What Are Ancient Grains?

We read cereal boxes, snack labels, and hear about these “Ancient Grains” all over the place these days. But, what exactly are they? And, are they as good for us as these sources are claiming?

Ancient Grain Overview

There is a collection of unrefined whole grains that fit into this “ancient” category. Basically, these are grains whose roots trace back to before we kept track of time. Ancient grains have not been mutated, bred, refined, and have been left greatly unchanged over the centuries.

Many ancient civilizations such as the Greek, Egyptians, and the Aztecs used (and worshipped) these grains. The Incas considered quinoa sacred and actually named it “the mother of all grains.” Some say faro was mentioned in the Old Testament.

Not all ancient grains are gluten-free, but fortunately, most are.

Gluten-free grains include amaranth, buckwheat, chia seeds, freekeh, millet, and teff. (Oats, spelt, einkorn, faro, and Khorasan wheat “Kamut” contain gluten.)

Are Ancients Better?

It depends on how one defines better. If we’re discussing the environment, then the answer is yes, ancient grains are better. Many of them thrive with less fertilizer and irrigation, as well as lower levels of pesticides in comparison to the modern, hybrid, selectively-bred grains, like wheat.

Various health experts will debate whether ancient grains compose a healthier diet than other whole grains. Many nutritionists, however, assert that ancients provide more vitamin B, potassium, magnesium, iron, fiber, protein, and antioxidants.

The Grains, Legumes, and Nutrition Council, leading experts in this aspect of health, explains that all the whole grains are similar. However, some ancient grains are considered pseudo-cereal grains because they’re actually derived from plant seeds, and not prepared or use like “true” grains.

Are they healthier? At the very least, the benefits range from superior levels of vitamins, minerals, fiber, and a high omega-3 content. They are also an excellent form of complex carbohydrates. For the benefits and list of complex carbs click here.

Quick Guide To Ancient Grains

1) Teff. GF (Gluten-free). It’s so tiny, it can’t be processed, which is great. One cup packs in over 100mg of calcium. It’s starch resistant, high in fiber, and can help if you’re trying to shed pounds.

2) Quinoa. GF. Can be prepared in a rice-cooker. Comes in red, black, or white, and can be eaten cold like a traditional pasta salad, or warm with veggies and a lean protein. Extremely nutritious.

3) Millet. GF. It’s rich in magnesium and used in many “bread” products. It also hydrates the colon. Comes in red, white, gray, and yellow whole. Can be used whole or crushed into flour.

4) Amaranth. GF. It’s high in protein and can be used in desserts like cookies and cakes.

5) Sorghum. GF. It grows and thrives without much water. It can be utilized from a flour or syrup base, and can be used to make bread, desserts, and even beer.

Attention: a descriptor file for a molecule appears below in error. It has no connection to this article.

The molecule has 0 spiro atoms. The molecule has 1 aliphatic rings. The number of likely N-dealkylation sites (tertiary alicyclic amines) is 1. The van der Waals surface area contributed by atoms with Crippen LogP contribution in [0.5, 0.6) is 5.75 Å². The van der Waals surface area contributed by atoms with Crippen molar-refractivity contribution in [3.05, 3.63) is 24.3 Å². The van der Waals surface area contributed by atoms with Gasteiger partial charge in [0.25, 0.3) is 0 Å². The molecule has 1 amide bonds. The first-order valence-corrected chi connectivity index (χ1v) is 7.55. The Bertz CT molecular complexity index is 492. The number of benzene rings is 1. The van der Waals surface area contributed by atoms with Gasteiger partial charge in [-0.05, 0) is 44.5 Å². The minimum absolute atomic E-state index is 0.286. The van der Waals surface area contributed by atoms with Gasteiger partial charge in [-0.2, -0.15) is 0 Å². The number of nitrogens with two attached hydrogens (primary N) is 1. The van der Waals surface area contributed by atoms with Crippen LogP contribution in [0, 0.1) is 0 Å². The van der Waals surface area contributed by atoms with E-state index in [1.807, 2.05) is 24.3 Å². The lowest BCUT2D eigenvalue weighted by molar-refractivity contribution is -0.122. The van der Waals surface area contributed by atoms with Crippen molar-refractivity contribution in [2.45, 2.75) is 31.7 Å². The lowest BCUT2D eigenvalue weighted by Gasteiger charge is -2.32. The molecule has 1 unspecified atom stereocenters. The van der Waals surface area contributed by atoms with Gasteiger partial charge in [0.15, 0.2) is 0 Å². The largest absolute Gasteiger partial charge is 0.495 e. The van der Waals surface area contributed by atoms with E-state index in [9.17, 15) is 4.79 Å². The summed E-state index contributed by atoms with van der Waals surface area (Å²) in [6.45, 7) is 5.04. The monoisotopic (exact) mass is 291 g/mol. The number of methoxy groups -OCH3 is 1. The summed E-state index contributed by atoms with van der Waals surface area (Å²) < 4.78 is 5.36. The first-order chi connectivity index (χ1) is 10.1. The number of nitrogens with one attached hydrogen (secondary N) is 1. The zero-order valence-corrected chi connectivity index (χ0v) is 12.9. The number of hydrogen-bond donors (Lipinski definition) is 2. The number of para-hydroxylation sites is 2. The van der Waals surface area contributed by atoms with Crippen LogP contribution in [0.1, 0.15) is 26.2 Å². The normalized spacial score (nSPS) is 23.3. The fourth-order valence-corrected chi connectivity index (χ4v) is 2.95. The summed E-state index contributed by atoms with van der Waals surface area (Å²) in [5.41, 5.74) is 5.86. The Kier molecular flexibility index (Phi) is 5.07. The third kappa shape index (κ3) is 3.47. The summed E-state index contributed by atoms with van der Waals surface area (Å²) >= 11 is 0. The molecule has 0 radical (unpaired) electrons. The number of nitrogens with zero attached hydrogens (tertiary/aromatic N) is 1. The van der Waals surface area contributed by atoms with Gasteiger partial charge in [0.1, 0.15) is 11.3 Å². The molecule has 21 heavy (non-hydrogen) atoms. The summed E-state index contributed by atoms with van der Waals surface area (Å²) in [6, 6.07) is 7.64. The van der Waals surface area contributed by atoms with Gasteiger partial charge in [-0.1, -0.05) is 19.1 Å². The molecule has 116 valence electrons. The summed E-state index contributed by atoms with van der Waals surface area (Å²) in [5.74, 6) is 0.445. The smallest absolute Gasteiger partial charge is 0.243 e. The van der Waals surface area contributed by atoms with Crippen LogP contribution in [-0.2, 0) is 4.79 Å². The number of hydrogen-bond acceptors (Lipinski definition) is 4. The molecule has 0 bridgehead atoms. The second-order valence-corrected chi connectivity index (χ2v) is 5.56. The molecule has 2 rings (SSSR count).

6) Freekeh. GF. It’s harvested young so it tends to provide high amounts of nutrients. It’s also low in sugar carbs.

Other ancient grains include spelt, faro (also called emmer), Khorasan (also known as Kamut), and Einkorn. Sometimes these too are considered ancient grains: black barley, buckwheat, blue corn, black rice, and wild rice. (Remember, these are not all gluten-free!)

Hope this brief article on ancient grains helped answer some of your questions about this mysterious-and-healthy, old-yet-trendy food. Check back with Get Thrive soon for some delicious recipes using ancient grains, along with other healthy food tips.

 

 

Not sleeping? Feel tired when you wake up? Know The Powerful Effects of Magnesium

Did you know that our bodies have an internal master clock? It runs on a 24-hour cycle and it’s called our circadian clock, which is the timekeeper for our circadian rhythms. Our rhythms are the up-and-down flow of our hormones depending on whether its day or night. These hormones guide us to have energy during the day and relax us to sleep at night. If our circadian rhythms are out-of-whack, our sleep-wake cycles are disrupted, which puts our health at risk.

Sounds like you may lack Magnesium.

THE STUDY

A recent study out of the University of Edinburgh published in the journal Nature, shows that magnesium levels in humans’ (and other organisms’) cells rise and fall with a 24-hour sleep-wake cycle. The amount of magnesium in the cells directly related to how closely a person followed their sleep cycle and how and when they burned energy. This is a fascinating discovery for those of us interested in metabolism and a more effective conversion process from turning food onto fuel—and also for those of us who need a good night’s sleep!

Magnesium levels affected the circadian clock in positive ways. For one, cells were able to process energy with increased efficiency. And alternately, cells abided by a natural sleep cycle. Both day and night, cellular function of sleep-wake cycles improved from higher magnesium levels. This doesn’t mean everyone ingesting more magnesium will awake at 6am daily and fall asleep at 10pm. It does, however, imply that whenever you wake up, you’ll feel energetic, and by the time your day is done, you will feel comfortably tired. Each person has his/her own internal circadian clock, which is what differentiates those identified as early birds, or conversely, night owls.

GO TO SLEEP

The National Sleep Foundation reported that about 15% of American adults say they always have trouble sleeping and that up to 40% claim they have occasional insomnia. Melatonin is a commonly used natural supplement to aid in regulating the sleep-wake cycle. Some studies, however, cite that melatonin causes drowsiness and prepares the body for sleep mode, but it doesn’t necessarily induce a full night’s sleep.